Matt Adams: 6 Tips to Become A Great First Baseman

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by: David Driver

Matt Adams of the St. Louis Cardinals is the exception to the rule in many ways.

A former catcher in high school, Adams has shown that a big man can be agile enough to play first base at the Major League level. The Pennsylvania native is also a shining example of the Cardinals scouting and player development operation as one of the few products of a Division II college in the major leagues.

The left-handed slugger was a standout at Slippery Rock in college and remembers have a discussion with Brian Hopkins, a scout for the Cardinals. “He said I played the game the right way,” said Adams, who was drafted in the 23rd round in 2009 by St. Louis.

Adams was a Division II All-American in 2009 (first team), 2008 (second team) and 2007 (third team). He set several records at Slippery Rock, including a .495 average as a junior and he also had 91 hits, with 14 homers and 64 RBIs. While in college he played for the Pittsfield Dukes of the New England Collegiate Baseball League in the summer of 2008 and he was the league MVP.

“The thing I wanted to take out of it was to get drafted and that was step one,” Adams said. “I wanted to work and get better. I did well in the minors and was able to make my debut last year.”

Adams worked his way up the minor league ladder and made his debut with the Cardinals in 2012, when he played in 27 games and hit .244 with two homers and 13 RBIs while also hitting well at Triple-A. What was the highlight of making The Show?

“Just getting the call when I was in Las Vegas at Triple A (while with Memphis)," Adams said. "They told me I was going to Los Angeles to meet the Major League team. That was just great."

It was fitting that he faced since the Dodgers, since he saw them play in the first big league game he attended in person at the age of 3 or 4 in Pittsburgh.

"He has nothing else to prove [in the Minor Leagues]," St. Louis manager Mike Matheny told mlb.com during spring training in 2013. "The guy can hit. It's just a matter of whether he fits in right. It's not a question of whether he can perform at this level. He can hit here or anywhere else. He doesn't really need to show us more."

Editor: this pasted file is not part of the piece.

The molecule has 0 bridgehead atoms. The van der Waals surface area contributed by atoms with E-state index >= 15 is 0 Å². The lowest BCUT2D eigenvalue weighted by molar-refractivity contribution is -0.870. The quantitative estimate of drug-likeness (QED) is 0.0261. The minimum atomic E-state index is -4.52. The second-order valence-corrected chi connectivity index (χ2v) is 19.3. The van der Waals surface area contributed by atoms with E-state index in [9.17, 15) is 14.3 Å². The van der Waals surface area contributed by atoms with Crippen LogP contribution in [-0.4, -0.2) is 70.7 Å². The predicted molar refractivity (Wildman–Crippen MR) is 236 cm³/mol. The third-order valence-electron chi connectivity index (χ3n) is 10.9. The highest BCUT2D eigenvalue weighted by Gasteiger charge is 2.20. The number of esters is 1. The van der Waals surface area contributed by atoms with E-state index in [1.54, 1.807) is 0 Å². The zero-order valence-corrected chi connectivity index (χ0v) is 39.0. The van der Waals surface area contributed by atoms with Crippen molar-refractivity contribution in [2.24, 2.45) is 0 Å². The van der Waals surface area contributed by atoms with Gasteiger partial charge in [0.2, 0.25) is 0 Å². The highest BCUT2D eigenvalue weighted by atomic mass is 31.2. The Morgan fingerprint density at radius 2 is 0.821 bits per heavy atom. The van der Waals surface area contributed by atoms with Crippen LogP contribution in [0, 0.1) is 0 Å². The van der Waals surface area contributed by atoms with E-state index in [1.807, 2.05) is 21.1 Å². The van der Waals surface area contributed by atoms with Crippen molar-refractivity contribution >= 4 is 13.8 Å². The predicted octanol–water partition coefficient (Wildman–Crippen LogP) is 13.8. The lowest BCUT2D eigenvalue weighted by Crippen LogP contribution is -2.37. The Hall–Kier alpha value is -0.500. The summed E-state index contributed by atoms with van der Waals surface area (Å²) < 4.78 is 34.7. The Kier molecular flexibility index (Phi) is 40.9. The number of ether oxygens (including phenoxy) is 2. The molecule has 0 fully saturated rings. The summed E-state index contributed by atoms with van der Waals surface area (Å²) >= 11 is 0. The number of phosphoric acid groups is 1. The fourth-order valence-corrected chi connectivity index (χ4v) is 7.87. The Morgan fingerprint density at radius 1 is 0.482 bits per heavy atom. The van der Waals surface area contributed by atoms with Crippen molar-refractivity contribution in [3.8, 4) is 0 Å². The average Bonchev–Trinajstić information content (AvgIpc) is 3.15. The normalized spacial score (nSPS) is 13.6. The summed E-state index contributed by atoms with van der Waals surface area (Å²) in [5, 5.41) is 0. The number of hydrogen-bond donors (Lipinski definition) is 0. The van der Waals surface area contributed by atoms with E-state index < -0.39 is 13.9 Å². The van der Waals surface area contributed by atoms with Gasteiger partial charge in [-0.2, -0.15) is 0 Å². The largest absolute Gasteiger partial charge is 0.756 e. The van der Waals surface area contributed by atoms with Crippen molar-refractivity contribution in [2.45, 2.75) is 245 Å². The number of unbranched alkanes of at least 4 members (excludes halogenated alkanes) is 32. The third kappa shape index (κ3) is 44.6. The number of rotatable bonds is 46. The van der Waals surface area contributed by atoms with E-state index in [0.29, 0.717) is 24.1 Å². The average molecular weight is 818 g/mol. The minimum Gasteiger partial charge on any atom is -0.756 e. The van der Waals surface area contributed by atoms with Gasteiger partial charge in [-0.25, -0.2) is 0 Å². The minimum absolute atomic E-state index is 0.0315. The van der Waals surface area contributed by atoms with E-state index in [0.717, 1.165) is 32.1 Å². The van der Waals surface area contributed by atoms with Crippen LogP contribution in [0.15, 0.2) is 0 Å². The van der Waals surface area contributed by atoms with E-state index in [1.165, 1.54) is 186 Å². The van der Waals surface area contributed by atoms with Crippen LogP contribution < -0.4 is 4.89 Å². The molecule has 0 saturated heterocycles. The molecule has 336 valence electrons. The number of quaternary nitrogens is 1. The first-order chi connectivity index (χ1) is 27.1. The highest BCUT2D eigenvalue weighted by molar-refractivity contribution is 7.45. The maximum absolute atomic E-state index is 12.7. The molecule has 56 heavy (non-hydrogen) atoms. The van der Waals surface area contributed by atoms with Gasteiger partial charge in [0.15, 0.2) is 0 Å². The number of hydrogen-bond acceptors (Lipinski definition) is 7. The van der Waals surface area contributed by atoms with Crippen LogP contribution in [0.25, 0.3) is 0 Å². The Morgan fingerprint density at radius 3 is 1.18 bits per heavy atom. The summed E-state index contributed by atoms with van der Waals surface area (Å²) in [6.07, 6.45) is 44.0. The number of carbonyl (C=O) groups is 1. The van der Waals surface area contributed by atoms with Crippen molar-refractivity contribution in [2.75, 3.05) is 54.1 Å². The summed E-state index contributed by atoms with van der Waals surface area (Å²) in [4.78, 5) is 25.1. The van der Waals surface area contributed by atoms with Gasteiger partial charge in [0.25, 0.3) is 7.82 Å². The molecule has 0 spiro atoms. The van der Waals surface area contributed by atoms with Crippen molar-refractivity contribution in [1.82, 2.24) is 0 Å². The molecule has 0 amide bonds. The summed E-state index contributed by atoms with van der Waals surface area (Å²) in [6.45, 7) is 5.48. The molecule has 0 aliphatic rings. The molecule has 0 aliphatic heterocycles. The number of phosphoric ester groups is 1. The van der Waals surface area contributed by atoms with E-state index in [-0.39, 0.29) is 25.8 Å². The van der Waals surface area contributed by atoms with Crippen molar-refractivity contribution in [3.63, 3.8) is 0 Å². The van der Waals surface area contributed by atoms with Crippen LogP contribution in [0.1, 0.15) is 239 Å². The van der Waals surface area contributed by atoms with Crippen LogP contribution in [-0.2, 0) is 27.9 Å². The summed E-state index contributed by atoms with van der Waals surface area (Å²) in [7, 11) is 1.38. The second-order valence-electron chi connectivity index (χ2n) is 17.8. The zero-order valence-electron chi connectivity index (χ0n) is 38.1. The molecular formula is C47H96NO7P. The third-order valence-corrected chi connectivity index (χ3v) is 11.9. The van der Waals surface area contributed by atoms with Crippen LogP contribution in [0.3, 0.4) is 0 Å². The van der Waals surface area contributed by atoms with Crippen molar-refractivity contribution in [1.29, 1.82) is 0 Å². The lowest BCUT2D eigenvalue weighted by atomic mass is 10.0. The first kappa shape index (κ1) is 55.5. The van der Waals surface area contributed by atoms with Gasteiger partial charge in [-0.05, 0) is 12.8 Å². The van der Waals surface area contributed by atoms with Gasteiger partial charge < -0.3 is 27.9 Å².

Adams hit .284 with 17 homers and 51 RBIs in 2013 with the Cardinals. The next season with St. Louis he hit .288 with 15 homers and 68 RBIs in 142 games with St. Louis. Adams missed much of 2015 with an injury, but hit .240 with five homers in 60 games with the Cards. Going into the 2016 season he had played in 26 postseason games, with four homers. He saw action in the 2013 World Series with the Cardinals as they lost in six games to the Boston Red Sox.

Adams played in high school at Philipsburg-Osceola for Doug Sankey, a former catcher under coach Jeff Messer at Slippery Rock. Adams was a catcher in high school and played there three years in college but also got some time at first base, which Messer figured would be his best pro position.

“For a big guy he has quick feet and good hands,” Messer said. “I liked him right from the get go. The ball came off his bat a little different” than most.

Adams recently shared some tips about playing first base with Junior Baseball readers:

MA’S 6 TIPS TO BECOME A GREAT FIRST BASEMAN

1. On a groundball to another infielder a first baseman needs to get to the bag and get settled. “For me it is trying to stretch out as far as I can. The longer the hop the more time the ball has to do funny things. I have been told to get to first base as fast as you can and get settled,” Adams said/

2. On a bunt or slower roller between the first baseman and the pitcher, communication is very important between the two of them. “If the pitcher doesn’t say anything I know I have to go get it,” he said. “He runs over and toward the base. It is kind of like a give and go. It is all about knowing the speed of the runner.”

3. A pop up may seem like an easy play but it can be even more challenging if it is in foul territory. “The biggest thing is to try and think about where the ball comes down. See the ball at its highest point and get a read on it. Call off whomever is around you. Be aware of your surroundings,” Adams said.

4. A first baseman serves as a relay man at times on throws from the right fielder – and sometimes the center fielder – on throws from the outfield to the catcher. “I line myself help with the catcher and he will let me know whether I should move left or right. It is all about being in a good spot and taking a throw from the relay guy,” he said.

5. Adams lets the shortstop or other infielders be the one to visit the mound to give encouraging words to the pitcher. “Unless it is a left-handed hitter, I may want to see what they are going to throw. That is not my spot to go there,” he said.

6. On a grounder to first and a possible double play Adams said it is important for the first baseman to make a good throw. “You want to make a strong, accurate throw to the shortstop or maybe the second baseman if there is a shift. Throw the ball nice and make a strong accurate throw. If you can’t get back to first the pitcher should be there,” he said.